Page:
- The flexible workspace industry wouldn’t be where it is today without the vision, drive and laser focus of leading ladies.
- In celebration of International Women’s Day, we’re highlighting the work of women who have powered the global flexible workspace industry.
- One thing is certain: women mean business.
The flexible workspace industry is a global powerhouse of inspirational leaders and innovative thinkers. Today, March 8th, is International Women’s Day, and at Allwork.Space we believe it’s the perfect opportunity to honour our industry’s wonder women.
The flexible workspace industry wouldn’t be where it is today without the vision, drive and laser focus of leading ladies like Kathlene Buchanan of Metro Offices, Jennifer Brooke from the BCA, Gabriela Hersham of Huckletree, Mee Kim of CEO Suite, Liz Elam and Ashley Proctor from GCUC, the GWA’s Jamie Russo, and thousands more like them.
In celebration of International Women’s Day, here are 10 interviews with businesswomen who are powering the global coworking and business centre industry.
Women Who Cowork was founded by Iris Kavanagh and Laura Shook Guzman in 2017, in order to bring visibility to the women powering the coworking movement, and support female founders in creating successful, sustainable coworking spaces.
“We are not women-only. We are female focused, and there is a difference,” says Hera Hub’s Felena Hanson. “It’s not about shutting certain people out.” Hera Hub empowers women to connect with like-minded people in an environment that’s safe and supportive.
Marlene Mejia Weiss – The INC. (formerly Women’s Business Incubator)
In Seattle, Washington, the INC.’s Marlene Mejia Weiss discusses coworking in underutilized spaces and the growing need for affordable, flexible childcare in the workplace.
In Brazil, Ana Moreira is building a supportive and empowering coworking space for female entrepreneurs: “I want Feminaria to be the place where women and girls can look up to fellow women as role models.”
As the executive producer of the Global Coworking Unconference Conference (GCUC) and founder of Link Coworking, Liz Elam travels the world learning about coworking and the evolution of the industry. Here, she dips into the coworking megatrends of 2018 and what the industry can expect in the near future.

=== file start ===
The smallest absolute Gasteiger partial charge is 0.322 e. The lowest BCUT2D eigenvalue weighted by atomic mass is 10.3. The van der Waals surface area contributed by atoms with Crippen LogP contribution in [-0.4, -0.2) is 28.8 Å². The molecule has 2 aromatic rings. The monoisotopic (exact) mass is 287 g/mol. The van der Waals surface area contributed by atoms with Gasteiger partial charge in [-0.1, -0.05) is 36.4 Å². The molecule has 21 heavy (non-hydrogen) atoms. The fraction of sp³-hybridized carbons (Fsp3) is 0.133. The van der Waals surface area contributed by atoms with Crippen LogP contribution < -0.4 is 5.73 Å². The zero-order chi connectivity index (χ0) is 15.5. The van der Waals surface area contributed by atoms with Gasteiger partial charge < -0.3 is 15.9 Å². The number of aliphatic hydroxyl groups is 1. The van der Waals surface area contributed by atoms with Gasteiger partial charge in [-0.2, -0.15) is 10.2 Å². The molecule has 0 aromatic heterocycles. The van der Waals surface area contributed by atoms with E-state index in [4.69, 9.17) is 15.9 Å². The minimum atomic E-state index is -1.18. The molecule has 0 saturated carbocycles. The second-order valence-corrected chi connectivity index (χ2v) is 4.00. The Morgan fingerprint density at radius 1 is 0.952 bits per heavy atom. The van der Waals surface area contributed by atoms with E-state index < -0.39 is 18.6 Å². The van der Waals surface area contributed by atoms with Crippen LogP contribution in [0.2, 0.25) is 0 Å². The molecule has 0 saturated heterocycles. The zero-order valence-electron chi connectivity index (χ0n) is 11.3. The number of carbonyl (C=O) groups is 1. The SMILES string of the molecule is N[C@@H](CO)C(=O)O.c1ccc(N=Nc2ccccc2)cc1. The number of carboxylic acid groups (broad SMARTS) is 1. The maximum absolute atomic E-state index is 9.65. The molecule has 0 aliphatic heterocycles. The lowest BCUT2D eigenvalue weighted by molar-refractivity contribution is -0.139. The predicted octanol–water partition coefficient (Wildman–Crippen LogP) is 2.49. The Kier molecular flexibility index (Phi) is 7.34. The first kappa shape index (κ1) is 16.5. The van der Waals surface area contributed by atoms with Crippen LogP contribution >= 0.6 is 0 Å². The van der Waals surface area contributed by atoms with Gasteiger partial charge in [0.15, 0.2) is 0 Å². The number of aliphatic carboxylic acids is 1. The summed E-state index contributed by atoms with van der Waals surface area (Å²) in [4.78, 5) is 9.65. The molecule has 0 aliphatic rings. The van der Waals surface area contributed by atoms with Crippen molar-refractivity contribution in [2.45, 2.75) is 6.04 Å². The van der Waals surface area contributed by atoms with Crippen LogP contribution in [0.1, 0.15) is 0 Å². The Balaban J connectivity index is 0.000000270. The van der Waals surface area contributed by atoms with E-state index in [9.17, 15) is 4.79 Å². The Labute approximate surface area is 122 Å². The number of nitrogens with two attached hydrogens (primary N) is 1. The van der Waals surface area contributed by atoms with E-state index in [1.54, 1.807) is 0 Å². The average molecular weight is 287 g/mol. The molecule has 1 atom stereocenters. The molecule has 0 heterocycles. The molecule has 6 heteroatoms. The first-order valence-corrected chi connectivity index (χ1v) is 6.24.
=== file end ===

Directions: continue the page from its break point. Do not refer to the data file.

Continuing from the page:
Debra Larsen is the original founder of TechSpace, one of the first modern-day ‘coworking’ spaces. Here, she discusses her journey from a successful commercial real estate broker in New York City to launching a tech-focused workspace in 1997.
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In 2010, Laura Kozelouzek launched Quest Workspaces. Today, with 9 locations in her portfolio, she discusses her reasons for partnering with the Van Wagner Group to launch Quest’s newest location, and why it’s shaping up to be an exciting path for future expansion.
Covo CEO Rebecca Brian Pan, who was co-founder and former COO of NextSpace, talks about her vision to make coworking more accessible and to include the public through hourly coworking, allowing more people to utilize the space with no commitment whatsoever.
Joy Stephan, founder of 20Chairs and an expert in workplace strategy and organizational development, discusses how operators can leverage the onboarding experience to build a profitable center and a thriving community.
Angel Kwiatkowski, founder of Cohere Coworking and author of the Ultimate Coworking Launch Workbook, shares her best tips for creating a cozy and welcoming workplace.
Women-only or women-focused coworking spaces are on the rise. One of the most prominent is The Wing in New York, exclusively for women, which was founded by Audrey Gelman and Lauren Kassan in 2016.
Spaces like The Wing, Hera Hub, New Women Space, and SheWorks Collective have been praised for creating supportive spaces in which female founders can build community together and connect with like-minded people. But they’re not for every woman.
Gemma Church, an author at Allwork.Space, penned this article for Huckletree in London: ‘Do Female Founders Actually Want to Work in Women-Only Workspaces?’ It’s an insightful read that challenges the under-representation of female-founded companies, and questions why so many female-centric workspaces tend to focus on aesthetics of the space.
“Soft furnishings and female-targeted facilities such as a beauty room and free blow drys sound appealing. Understanding and tailoring your space to your target audience is just good business sense,” says Gemma. “But let’s not patronise female founders by claiming a fluffy kitten will win them over when choosing a space. Women mean business.”Share this article